Days from randomization to final, successful ICU discharge, where "successful" indicates that discharge was followed by at least 48 hours alive. "ICU discharge" is represented by readiness for ICU discharge indicated by a physician order for transfer to a lower level of care even if a bed availability problems prevent actual discharge from the ICU.

  8. Time to ICU Readmission [ Time Frame: 90 days after first ICU discharge ]
    Days from first ICU discharge to next ICU readmission.

  9. Time to Hospital Discharge [ Time Frame: 90 days ]
    Days from randomization to successful hospital discharge, where "successful" indicates that discharge was followed by at least 48 hours alive.

Information from the National Library of Medicine

Choosing to participate in a study is an important personal decision. Talk with your doctor and family members or friends about deciding to join a study. To learn more about this study, you or your doctor may contact the study research staff using the contacts provided below. For general information, Learn About Clinical Studies.

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Ages Eligible for Study:   18 Years and older   (Adult, Older Adult)
Sexes Eligible for Study:   All
Accepts Healthy Volunteers:   No

Inclusion Criteria:

  1. adult patients (≥18 years old)
  2. in a medical and/or surgical ICU
  3. on mechanical ventilation or non-invasive positive pressure ventilation (NIPPV), and/or requiring vasopressors due to shock
  4. delirious (according to the CAM-ICU)

Exclusion Criteria:

  1. Rapidly resolving organ failure criteria, indicated by planned immediate discontinuation of mechanical ventilation, NIPPV, and/or vasopressors at the time of screening for study enrollment
  2. Pregnancy or breastfeeding (negative pregnancy test required prior to enrollment of female patients of childbearing age)
  3. Severe dementia or neurodegenerative disease, defined as either impairment that prevents the patient from living independently at baseline or IQCODE >4.5, measured using a patient's qualified surrogate, mental illness requiring long-term institutionalization, acquired or congenital mental retardation, Parkinson's disease, Huntington's disease, and/or coma or another severe deficit due to structural brain disease such as stroke, intracranial hemorrhage, cranial trauma, intracranial malignancy, anoxic brain injury, or cerebral edema.
  4. History of torsades de pointes, documented baseline QT prolongation (congenital long QT syndrome), or QTc >500 ms at screening due to refractory electrolyte abnormalities, other drugs, or thyroid disease
  5. Ongoing maintenance therapy with typical or atypical antipsychotics
  6. History of neuroleptic malignant syndrome (NMS), haloperidol allergy, or ziprasidone allergy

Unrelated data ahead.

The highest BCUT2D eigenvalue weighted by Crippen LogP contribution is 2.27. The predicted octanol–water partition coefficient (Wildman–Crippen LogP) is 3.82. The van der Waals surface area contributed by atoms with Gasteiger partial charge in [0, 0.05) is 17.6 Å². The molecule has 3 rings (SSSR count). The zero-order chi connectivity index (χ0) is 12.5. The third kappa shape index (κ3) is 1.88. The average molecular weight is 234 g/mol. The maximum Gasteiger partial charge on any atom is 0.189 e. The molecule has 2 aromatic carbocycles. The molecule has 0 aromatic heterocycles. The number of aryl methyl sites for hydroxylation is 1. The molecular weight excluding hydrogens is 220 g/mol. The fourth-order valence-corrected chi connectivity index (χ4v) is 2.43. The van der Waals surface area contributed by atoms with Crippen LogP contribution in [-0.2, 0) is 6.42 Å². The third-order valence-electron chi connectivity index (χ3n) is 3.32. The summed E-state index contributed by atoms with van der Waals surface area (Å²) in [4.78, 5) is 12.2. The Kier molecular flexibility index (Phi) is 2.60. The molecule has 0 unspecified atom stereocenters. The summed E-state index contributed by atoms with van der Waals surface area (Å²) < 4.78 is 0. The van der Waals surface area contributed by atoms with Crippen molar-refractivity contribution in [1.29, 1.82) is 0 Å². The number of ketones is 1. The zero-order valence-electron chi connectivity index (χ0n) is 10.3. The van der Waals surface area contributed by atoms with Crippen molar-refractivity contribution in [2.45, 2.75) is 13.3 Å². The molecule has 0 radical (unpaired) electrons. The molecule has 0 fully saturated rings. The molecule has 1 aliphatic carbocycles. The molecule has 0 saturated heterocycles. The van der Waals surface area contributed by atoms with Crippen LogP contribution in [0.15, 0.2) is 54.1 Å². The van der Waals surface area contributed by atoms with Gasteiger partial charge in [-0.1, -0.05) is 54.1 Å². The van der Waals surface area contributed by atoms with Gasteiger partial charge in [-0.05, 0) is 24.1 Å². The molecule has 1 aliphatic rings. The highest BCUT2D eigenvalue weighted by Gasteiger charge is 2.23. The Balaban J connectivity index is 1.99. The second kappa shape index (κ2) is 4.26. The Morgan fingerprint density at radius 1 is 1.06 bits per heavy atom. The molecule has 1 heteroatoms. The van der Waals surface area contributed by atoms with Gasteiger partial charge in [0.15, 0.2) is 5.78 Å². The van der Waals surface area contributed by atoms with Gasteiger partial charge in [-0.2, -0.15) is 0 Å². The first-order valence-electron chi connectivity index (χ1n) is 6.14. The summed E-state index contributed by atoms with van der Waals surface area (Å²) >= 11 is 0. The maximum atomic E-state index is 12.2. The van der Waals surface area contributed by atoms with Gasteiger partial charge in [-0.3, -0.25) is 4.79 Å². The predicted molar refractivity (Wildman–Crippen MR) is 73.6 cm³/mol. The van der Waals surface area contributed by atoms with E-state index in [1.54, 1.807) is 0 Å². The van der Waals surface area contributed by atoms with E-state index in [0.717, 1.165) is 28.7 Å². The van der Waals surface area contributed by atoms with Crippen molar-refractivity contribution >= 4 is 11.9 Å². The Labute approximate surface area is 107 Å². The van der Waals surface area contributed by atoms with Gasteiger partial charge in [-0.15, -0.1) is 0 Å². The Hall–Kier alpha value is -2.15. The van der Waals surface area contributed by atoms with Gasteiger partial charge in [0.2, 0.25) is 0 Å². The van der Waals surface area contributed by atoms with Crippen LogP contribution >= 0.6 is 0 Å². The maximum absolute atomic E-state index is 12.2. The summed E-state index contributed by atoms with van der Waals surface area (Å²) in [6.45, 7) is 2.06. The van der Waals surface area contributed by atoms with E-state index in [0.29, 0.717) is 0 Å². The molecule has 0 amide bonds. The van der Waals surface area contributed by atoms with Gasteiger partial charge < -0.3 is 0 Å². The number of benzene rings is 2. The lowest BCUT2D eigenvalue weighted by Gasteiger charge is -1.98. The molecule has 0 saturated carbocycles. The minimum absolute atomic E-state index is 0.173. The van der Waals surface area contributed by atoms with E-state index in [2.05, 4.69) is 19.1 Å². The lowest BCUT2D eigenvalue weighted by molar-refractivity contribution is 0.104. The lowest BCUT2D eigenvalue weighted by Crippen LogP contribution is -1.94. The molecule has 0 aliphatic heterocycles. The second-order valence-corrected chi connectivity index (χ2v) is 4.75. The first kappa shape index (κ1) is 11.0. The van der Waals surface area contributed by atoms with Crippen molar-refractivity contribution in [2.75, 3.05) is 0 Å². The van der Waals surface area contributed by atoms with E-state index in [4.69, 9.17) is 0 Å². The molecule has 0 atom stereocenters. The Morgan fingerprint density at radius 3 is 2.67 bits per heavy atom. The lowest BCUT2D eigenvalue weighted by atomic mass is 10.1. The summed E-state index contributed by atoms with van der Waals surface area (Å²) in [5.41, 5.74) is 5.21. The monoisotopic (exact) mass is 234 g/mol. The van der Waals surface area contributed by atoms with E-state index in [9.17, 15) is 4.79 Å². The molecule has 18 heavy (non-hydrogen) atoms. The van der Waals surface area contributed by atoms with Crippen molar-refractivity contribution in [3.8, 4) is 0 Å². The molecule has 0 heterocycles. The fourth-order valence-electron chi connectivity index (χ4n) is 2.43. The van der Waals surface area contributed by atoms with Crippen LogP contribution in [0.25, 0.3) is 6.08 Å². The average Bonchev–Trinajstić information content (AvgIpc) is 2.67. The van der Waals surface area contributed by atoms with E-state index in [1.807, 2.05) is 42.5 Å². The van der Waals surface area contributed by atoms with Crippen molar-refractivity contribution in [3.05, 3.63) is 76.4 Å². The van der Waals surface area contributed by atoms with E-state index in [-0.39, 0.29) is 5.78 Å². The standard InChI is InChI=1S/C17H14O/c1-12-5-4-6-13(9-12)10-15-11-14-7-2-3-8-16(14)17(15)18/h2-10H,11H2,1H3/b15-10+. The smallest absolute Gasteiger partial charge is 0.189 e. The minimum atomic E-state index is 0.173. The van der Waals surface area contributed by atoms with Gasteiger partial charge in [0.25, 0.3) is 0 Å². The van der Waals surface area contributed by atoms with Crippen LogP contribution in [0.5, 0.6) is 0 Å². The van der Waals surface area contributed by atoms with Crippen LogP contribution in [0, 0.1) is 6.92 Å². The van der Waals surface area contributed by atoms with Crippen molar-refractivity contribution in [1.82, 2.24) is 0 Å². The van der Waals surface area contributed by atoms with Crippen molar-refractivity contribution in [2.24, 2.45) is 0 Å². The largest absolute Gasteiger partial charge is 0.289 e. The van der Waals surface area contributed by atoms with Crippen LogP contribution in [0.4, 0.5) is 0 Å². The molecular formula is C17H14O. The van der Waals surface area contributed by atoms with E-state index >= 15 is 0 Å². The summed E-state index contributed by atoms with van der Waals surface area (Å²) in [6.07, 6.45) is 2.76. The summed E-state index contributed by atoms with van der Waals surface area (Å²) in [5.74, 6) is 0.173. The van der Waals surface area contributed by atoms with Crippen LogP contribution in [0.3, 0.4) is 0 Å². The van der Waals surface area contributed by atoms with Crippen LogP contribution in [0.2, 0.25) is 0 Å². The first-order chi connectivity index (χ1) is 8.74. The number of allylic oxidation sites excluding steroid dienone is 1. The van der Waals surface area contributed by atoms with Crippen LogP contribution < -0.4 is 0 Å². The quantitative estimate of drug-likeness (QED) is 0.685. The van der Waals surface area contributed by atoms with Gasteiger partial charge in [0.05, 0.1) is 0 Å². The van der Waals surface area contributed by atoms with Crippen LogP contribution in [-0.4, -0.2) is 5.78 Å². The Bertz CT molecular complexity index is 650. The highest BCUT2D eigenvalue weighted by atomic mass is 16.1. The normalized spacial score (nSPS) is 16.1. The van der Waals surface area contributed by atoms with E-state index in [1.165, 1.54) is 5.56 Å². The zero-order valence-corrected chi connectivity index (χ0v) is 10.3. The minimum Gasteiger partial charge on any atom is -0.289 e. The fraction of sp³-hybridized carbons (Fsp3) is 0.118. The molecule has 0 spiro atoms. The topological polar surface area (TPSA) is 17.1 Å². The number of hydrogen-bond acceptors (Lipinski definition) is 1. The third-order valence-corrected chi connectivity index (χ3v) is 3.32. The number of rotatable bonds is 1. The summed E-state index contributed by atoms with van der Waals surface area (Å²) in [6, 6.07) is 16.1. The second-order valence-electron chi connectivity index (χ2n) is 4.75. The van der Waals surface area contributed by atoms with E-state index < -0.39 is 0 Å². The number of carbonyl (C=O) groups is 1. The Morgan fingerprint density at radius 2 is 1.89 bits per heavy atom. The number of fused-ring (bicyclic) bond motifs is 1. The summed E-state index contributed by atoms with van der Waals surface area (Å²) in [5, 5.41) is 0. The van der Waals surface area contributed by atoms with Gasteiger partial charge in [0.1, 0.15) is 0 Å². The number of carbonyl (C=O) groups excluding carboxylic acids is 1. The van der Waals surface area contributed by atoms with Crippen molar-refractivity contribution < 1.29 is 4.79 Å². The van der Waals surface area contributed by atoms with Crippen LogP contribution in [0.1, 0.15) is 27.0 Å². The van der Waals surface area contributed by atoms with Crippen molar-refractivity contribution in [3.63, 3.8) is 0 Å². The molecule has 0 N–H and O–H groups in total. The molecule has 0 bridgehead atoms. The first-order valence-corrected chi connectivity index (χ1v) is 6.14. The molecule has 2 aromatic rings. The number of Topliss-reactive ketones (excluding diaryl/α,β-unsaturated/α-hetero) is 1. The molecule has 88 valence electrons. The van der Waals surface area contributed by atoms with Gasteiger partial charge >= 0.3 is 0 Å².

7. Expected death within 24 hours of enrollment or lack of commitment to aggressive treatment by family or the medical team (e.g., likely withdrawal of life support measures within 24 hours of screening)
  8. Inability to obtain informed consent from an authorized representative within 72 hours of meeting all inclusion criteria, i.e., developing qualifying organ dysfunction criteria.

Information from the National Library of Medicine

To learn more about this study, you or your doctor may contact the study research staff using the contact information provided by the sponsor.

Please refer to this study by its identifier (NCT number): NCT01211522

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United States, Colorado
Denver Health/University of Colorado Health Sciences Center
Denver, Colorado, United States, 80204-4507
United States, Connecticut
Yale University Medical Center
New Haven, Connecticut, United States, 06520-8057
United States, Indiana
Indiana University
Indianapolis, Indiana, United States, 46202-2915
United States, Iowa
University of Iowa
Iowa City, Iowa, United States, 52242
United States, Maryland
University of Maryland Medical Center
Baltimore, Maryland, United States, 21201
United States, Massachusetts
Massachusetts General Hospital
Boston, Massachusetts, United States, 02114-2696
Brigham and Women's Hospital
Boston, Massachusetts, United States, 02115
United States, Michigan
University of Michigan Health System
Ann Arbor, Michigan, United States, 48109-5360
United States, New York
Albert Einstein Medical College-Montefiore Medical Center
Bronx, New York, United States, 10461
United States, North Carolina
University of North Carolina - Chapel Hill
Chapel Hill, North Carolina, United States, 27599-7248
Moses Cone Health System
Greensboro, North Carolina, United States, 27410
United States, Ohio
The Ohio State Medical Center
Columbus, Ohio, United States, 43210-1228
United States, Pennsylvania
University of Pennsylvania
Philadelphia, Pennsylvania, United States, 19104-6205
United States, Tennessee
Vanderbilt University Medical Center
Nashville, Tennessee, United States, 37232-8300
United States, Texas
Baylor Health Care System
Dallas, Texas, United States, 75206
United States, Washington
University of Washington
Seattle, Washington, United States, 98195-9472
Sponsors and Collaborators
Vanderbilt University Medical Center
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Principal Investigator: E. Wesley Ely, MD, MPH Vanderbilt University Medical Center
  Study Documents (Full-Text)

Documents provided by Wes Ely, Vanderbilt University Medical Center:
Study Protocol  [PDF] June 22, 2016
Statistical Analysis Plan  [PDF] May 7, 2018

Publications automatically indexed to this study by Identifier (NCT Number):
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Responsible Party: Wes Ely, Professor of Medicine, Vanderbilt University Medical Center Identifier: NCT01211522    
Other Study ID Numbers: AG035117-01A1
101082 ( Other Identifier: Vanderbilt University Institutional Review Board )
First Posted: September 29, 2010    Key Record Dates
Results First Posted: August 20, 2019
Last Update Posted: November 18, 2019
Last Verified: October 2019
Keywords provided by Wes Ely, Vanderbilt University Medical Center:
Intensive care
Mechanical ventilation
Long-term cognitive impairment
Additional relevant MeSH terms:
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Cognitive Dysfunction
Neurobehavioral Manifestations
Neurologic Manifestations
Nervous System Diseases
Neurocognitive Disorders
Mental Disorders
Cognition Disorders
Haloperidol decanoate
Autonomic Agents
Peripheral Nervous System Agents
Physiological Effects of Drugs
Gastrointestinal Agents
Antipsychotic Agents
Tranquilizing Agents
Central Nervous System Depressants
Psychotropic Drugs
Dopamine Antagonists
Dopamine Agents
Neurotransmitter Agents
Molecular Mechanisms of Pharmacological Action
Anti-Dyskinesia Agents
Serotonin Antagonists
Serotonin Agents